Florida v. Nixon

PETITIONER: Florida
RESPONDENT: Joe Elton Nixon
LOCATION: Meramec River

DOCKET NO.: 03-931
DECIDED BY: Rehnquist Court (1986-2005)
LOWER COURT: Florida Supreme Court

CITATION: 543 US 175 (2004)
GRANTED: Mar 01, 2004
ARGUED: Nov 02, 2004
DECIDED: Dec 13, 2004

ADVOCATES:
Charles L. Hobson - for the Criminal Justice Legal Foundation as amicus curiae urging reversal
Deputy Attorney General - for petitioner
Edward H. Tillinghast III - argued the cause for Respondents
George S. Lemieux - argued the cause for Petitioner
Irving L. Gornstein - argued the cause for Petitioner, on behalf of the United States, as amicus curiae
Kent S. Scheidegger - for the Criminal Justice Legal Foundation as amicus curiae urging reversal

Facts of the case

A Florida court convicted Joe Elton Nixon of murder and sentenced him to death. During the trial Nixon's lawyer told the jury Nixon was guilty. Nixon appealed and argued he received ineffective counsel in violation of the Sixth Amendment. Nixon said he did not agree to the lawyer's strategy. After several appeals the Florida Supreme Court granted Nixon a new trial. The court said Nixon's lawyer's comments were essentially a guilty plea and that because Nixon did not explicitly agree to the strategy, the lawyer was "per se ineffective."

Question

1.) Is a defense lawyer's use of a strategy that concedes the defendant's guilt ineffective assistance of counsel if the strategy was pursued without the explicit approval of the defendant? 2.) Should counsel be held to a standard that considers whether counsel's statements were deficient and prejudicial to the defendant, or should counsel be considered ineffective per se?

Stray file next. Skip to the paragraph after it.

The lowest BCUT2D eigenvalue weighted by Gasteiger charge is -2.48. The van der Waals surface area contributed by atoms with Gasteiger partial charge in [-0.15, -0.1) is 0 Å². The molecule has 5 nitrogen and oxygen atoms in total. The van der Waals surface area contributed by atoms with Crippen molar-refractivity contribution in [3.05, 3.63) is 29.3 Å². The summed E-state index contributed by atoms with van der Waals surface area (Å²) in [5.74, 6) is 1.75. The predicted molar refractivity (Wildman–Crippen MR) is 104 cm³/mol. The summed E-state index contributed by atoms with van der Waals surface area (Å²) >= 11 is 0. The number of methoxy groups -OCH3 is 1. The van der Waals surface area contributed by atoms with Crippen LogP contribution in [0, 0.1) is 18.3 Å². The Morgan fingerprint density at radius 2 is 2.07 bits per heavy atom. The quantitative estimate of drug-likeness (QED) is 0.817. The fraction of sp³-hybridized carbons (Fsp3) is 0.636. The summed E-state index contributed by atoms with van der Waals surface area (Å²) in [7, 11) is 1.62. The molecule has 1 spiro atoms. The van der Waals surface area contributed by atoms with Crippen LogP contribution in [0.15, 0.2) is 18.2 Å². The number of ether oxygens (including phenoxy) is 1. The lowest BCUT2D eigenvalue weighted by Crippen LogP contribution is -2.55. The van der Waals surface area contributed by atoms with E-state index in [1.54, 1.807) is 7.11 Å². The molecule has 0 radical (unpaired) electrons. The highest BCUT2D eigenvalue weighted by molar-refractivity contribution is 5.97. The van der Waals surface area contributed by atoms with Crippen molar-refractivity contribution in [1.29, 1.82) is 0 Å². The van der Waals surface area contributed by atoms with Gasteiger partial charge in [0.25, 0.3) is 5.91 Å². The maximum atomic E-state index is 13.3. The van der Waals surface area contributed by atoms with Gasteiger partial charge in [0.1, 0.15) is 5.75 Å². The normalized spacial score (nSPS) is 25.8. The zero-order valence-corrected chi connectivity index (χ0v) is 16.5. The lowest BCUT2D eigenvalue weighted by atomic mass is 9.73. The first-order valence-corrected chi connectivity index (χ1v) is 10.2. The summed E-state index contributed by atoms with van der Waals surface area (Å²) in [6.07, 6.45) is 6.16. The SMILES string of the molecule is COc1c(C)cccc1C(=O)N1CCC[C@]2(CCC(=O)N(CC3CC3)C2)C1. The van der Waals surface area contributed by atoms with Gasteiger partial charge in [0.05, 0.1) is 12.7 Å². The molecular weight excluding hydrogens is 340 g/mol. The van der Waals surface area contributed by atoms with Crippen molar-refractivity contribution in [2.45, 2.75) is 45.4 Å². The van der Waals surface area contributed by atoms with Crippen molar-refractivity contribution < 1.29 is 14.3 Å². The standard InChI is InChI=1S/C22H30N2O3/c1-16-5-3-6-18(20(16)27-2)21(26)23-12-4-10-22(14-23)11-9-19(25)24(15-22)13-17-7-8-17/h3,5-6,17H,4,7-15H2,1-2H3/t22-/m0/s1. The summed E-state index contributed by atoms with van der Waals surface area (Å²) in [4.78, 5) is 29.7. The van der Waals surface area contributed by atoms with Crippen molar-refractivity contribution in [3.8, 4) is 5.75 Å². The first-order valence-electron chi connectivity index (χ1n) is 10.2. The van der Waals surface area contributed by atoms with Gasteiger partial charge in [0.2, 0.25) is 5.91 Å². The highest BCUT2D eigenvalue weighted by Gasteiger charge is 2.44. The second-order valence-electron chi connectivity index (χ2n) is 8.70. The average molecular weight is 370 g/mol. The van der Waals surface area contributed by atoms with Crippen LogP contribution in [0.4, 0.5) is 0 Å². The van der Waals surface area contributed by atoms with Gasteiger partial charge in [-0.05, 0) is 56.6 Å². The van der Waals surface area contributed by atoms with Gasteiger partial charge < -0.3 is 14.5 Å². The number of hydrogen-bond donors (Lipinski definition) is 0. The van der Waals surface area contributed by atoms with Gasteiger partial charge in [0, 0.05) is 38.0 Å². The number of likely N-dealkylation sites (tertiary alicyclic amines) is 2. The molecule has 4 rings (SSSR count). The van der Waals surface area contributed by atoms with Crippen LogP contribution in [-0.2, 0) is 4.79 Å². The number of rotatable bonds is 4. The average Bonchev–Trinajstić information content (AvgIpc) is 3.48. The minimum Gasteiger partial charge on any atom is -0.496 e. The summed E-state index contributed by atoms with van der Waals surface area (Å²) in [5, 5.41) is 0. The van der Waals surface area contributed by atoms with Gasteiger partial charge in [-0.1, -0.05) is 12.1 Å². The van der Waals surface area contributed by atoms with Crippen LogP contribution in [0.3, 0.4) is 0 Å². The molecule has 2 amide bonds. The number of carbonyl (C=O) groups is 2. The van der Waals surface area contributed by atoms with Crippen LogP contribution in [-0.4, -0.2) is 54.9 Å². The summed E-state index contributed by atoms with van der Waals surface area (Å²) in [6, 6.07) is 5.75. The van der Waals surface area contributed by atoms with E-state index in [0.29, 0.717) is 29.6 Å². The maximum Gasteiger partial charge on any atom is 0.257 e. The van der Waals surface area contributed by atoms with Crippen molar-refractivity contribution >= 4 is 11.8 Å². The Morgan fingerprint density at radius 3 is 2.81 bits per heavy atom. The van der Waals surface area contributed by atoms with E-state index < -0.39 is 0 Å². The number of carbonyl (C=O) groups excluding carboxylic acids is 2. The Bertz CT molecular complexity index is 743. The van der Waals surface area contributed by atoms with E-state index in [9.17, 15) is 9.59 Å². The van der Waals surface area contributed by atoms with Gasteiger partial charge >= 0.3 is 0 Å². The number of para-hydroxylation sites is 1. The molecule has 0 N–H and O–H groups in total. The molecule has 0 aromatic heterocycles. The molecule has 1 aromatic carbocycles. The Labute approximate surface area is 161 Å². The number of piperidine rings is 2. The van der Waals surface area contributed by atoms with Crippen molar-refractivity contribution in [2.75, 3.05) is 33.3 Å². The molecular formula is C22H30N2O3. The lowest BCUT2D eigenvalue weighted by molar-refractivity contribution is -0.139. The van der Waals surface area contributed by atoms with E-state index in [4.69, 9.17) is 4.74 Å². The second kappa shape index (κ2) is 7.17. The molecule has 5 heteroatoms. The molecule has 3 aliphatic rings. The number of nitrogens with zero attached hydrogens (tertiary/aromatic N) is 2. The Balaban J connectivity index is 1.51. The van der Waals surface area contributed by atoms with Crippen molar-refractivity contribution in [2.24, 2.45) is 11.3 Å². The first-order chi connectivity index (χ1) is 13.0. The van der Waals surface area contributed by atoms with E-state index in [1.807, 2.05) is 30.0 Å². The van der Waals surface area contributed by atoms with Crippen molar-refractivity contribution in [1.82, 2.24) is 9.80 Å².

Media for Florida v. Nixon

Audio Transcription for Oral Argument - November 02, 2004 in Florida v. Nixon

Audio Transcription for Opinion Announcement - December 13, 2004 in Florida v. Nixon

Antonin Scalia:

We have several opinions to announce today.

Ruth Bader Ginsburg:

This case concerns a strategic decision defends counsel made in a capital murder trial.

Antonin Scalia:

First the opinion of the Court in case No. 03-931, Florida versus Nixon will be announced by Justice Ginsburg.

Ruth Bader Ginsburg:

Counsel's strategy was to concede at the guilt based of the trial that the defendant committed the crime by projecting candor.

The attorney believed he would be better positioned at the penalty phase to urge the jury to spare his client's life.

The Florida Supreme Court held that a concession of guilt at trial made without the defendant's expressed consent automatically ranks as prejudicial ineffective assistance of counsel necessitating a new trial.

We reverse the Florida Supreme Court's judgment.

Respondent Joe Elton Nixon, the capital murder defendant, confessed to kidnapping a woman tying her to a tree, setting her on fire while still alive and leaving her to burn to death.

The state armed with powerful evidence of Nixon’s guilt sought the death penalty.

Given the strength of the state's case Nixon’s appointed counsel thought it unwise to attempt a defendant did not commit the crime defense.